Due to recent trends in the inland water transportation market, the cost advantage of shipping goods on U.S. waterways is likely to continue rising relative to other forms of transportation.
For many commodities, particularly those produced or processed within a short distance of a river terminal, neither truck nor rail is the most cost-efficient way to get to market. Waterway access has transformed the U.S. agricultural industry by significantly reducing the cost of transportation to export markets. For example, the cost of shipping corn to New Orleans from the Southern Illinois/St. Louis region on the water is significantly cheaper: Barge transportation costs less than $15 per ton compared with $34 per ton by train.1 The cost advantage of shipping via barge has recently increased, as a declining coal industry and successive large grain harvests have contributed to an oversupply of inland hopper barges.
The Decline of Coal
Over the past 10 years, coal transportation by barge has dropped almost 40% as an abundance of cheap natural gas and new regulations have reduced demand for the fuel used for power generation. The U.S. produced 728 million short tons of coal in 2016, a decline of 443 million short tons from the 2008 peak.2 As demand for coal has softened and production has slowed, so too has demand for the barges used to transport the commodity. Assuming 1,500 short tons per barge and a 10% share of the coal transportation market in 2016, we can roughly calculate that the market for hopper barge transportation declined by more than 29,000 barge loads annually over the past eight years. With 7,000 inland hopper barges currently in service, the result is four fewer one-way trips per barge annually.3
Several riverway operators have responded to declining coal traffic by refitting open hopper barges with covers that allow them to transport more delicate cargoes like grain. These operators are paying upward of $50,000 per barge to refit their 200-foot-by-35-foot hopper barges with fiberglass covers.4 The covers are designed to last the life of the barge and can significantly increase the earning power of a barge fleet. In the past few years alone, hundreds of such barges have been fitted with covers and redeployed into the grain market, contributing to overcapacity and driving the day rate for grain barges well below its historical average.
Mother Nature Keeps Rates Afloat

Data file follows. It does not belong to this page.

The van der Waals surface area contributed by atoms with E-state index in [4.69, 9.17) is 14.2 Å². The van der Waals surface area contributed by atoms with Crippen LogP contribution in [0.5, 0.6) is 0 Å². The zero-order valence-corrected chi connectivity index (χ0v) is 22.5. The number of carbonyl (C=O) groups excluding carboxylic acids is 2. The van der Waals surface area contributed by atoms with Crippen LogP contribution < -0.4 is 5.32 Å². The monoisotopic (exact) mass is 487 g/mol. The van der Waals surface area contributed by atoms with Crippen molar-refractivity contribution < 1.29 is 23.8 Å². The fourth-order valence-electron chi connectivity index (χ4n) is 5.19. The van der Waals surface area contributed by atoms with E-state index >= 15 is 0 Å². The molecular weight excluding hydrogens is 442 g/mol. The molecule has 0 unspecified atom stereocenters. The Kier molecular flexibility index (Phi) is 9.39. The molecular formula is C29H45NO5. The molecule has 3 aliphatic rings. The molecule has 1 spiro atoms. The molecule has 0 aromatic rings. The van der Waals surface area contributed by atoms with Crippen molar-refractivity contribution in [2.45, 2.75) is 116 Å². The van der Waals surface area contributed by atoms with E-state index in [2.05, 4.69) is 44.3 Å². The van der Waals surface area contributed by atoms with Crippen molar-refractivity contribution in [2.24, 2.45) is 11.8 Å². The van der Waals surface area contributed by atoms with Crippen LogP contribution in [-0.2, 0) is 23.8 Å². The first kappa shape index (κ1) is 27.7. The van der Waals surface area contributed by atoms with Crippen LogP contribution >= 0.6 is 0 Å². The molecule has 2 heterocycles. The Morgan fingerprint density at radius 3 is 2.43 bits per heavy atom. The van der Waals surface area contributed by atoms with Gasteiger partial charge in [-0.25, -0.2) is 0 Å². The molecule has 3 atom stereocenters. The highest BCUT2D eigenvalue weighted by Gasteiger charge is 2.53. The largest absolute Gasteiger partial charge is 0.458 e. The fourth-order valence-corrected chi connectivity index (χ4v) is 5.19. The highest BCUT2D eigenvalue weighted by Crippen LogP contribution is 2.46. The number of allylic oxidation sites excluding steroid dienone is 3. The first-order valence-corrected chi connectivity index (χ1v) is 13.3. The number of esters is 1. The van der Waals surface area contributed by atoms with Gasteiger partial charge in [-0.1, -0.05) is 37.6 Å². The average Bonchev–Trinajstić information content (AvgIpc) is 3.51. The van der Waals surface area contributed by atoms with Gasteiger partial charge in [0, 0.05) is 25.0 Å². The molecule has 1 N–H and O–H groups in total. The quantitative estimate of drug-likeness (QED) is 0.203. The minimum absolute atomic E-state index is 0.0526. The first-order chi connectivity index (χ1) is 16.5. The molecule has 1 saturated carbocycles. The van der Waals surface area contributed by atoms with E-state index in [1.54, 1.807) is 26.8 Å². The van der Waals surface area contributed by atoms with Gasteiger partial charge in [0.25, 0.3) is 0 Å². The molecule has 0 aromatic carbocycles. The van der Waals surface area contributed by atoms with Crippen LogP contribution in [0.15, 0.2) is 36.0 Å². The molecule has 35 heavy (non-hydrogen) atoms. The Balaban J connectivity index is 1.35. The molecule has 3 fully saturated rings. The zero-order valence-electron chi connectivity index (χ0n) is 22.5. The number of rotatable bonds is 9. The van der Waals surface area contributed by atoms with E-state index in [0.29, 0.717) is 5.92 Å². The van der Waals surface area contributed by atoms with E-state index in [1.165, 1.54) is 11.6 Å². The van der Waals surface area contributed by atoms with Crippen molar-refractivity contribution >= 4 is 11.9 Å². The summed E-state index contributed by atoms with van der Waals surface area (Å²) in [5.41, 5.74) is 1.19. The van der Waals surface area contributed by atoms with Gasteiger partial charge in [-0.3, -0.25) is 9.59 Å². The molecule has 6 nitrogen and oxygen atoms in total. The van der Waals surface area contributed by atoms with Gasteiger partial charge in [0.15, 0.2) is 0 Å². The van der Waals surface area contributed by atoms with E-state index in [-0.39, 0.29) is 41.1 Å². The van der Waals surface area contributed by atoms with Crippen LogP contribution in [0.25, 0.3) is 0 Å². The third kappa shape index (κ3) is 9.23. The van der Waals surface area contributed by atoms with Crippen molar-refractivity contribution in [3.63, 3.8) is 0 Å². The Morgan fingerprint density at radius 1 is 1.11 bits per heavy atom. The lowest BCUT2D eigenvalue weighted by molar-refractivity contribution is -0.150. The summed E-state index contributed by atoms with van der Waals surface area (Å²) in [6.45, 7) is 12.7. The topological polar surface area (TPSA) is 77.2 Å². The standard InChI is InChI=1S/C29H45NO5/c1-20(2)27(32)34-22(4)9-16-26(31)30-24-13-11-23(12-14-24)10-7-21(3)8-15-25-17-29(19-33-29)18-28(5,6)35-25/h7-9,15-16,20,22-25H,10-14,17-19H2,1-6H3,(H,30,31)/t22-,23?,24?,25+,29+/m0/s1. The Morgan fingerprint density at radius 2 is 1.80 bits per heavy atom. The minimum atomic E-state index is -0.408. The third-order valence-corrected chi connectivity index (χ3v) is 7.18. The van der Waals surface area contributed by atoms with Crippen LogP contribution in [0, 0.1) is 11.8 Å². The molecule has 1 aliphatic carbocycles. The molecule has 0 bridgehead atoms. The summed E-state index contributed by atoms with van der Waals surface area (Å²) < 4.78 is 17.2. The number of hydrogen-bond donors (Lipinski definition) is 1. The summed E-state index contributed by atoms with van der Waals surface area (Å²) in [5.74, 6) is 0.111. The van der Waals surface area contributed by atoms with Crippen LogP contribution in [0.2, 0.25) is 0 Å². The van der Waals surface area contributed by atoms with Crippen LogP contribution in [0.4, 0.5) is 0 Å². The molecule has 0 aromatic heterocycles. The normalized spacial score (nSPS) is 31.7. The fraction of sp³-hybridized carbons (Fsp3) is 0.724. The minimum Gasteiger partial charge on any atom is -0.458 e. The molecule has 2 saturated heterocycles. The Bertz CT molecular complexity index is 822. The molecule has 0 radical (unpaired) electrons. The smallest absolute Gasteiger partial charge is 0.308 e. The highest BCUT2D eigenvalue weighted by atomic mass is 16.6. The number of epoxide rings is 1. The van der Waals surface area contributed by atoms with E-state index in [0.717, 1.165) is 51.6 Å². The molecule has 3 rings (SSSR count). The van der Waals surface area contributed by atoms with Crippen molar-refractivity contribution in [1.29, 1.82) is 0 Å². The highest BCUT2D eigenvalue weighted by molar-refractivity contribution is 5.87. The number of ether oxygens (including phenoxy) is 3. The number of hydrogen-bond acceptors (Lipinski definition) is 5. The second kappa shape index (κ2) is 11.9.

As bad as day rates for inland barges have been, it could have been much worse. Mother Nature has delivered bumper grain crops in recent years that have kept demand for barges steady and helped mask the growing overcapacity in the covered barge market. Soybeans and corn have done particularly well, recording their five largest harvests over the past five years.5 With roughly half of soybeans and 16% of corn produced in the United States being sold abroad, the demand for barge transportation to export product to international markets – often through New Orleans – has been higher than expected.6 Since the weak harvest in 2012, corn exports have grown at an average of 33% annually to more than $10.1 billion in 2016, while soybeans have grown 10% annually to more than $17.8 billion in 2016.7
Last year, 97 million tons of food and agriculture products were carried to market on barges along U.S. inland waterways. That set a tonnage record (going back to at least 2006) that may be broken again this year. Through October 14, 2017, data on grain commodities being barged through locks on the Mississippi, Ohio and Arkansas Rivers shows a crop size that is roughly 1% ahead of last year.8 Still, demand for covered barges has not translated to higher prices for U.S. barge operators because of the decline in coal volumes and the market response of adding to the covered barge fleet. Supply has increased to meet the new demand, keeping a lid on prices.
Covering Up Excess Capacity
The market for covered grain barges appears to be increasingly oversupplied in a domino effect that began with the increased shale gas production. As coal production dropped and U.S. farmers increased grain production, barge operators reacted by building new covered barges and refitting an estimated 1,000 existing hopper barges with covers. This influx of new and repurposed covered barges has kept tariff rates depressed, hovering around their owners’ breakeven price for most of this year.
While back-to-back bumper grain crops have helped delay a potential day of reckoning for the inland maritime industry, the question remains: Where would the industry be without the good fortune of consecutive bumper crops?9 If Mother Nature changes her tune, there could be more trouble brewing on the water.
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1 Source: USDA Agricultural Marketing Service. Rates quoted are from the week ending October 17, 2017. Barge rates are based on the tariff benchmark index for St. Louis to New Orleans. Train rates are based on shuttle train rates from Champaign-Urbana, Illinois, to New Orleans.
2 Source: U.S. Energy Information Administration (EIA).
3 Source: EIA (10% figure). Only represents coal production delivered to power generation markets, which accounts for roughly 93% of total coal production.
4 Source: Trinity Marine Products, Inc.
5 Source: USDA National Agricultural Statistics Service.
6 Source: USDA Economic Research Service.
8 Source: USDA Agricultural Marketing Service.
9 In another fortunate twist for the inland barge industry, unseasonably low water levels on the Ohio and Lower Mississippi Rivers in September and October 2017 have forced grain barges to “light load” to decrease their draft and slowing transit times. This has also increased the demand for barges during the fall 2017 harvest.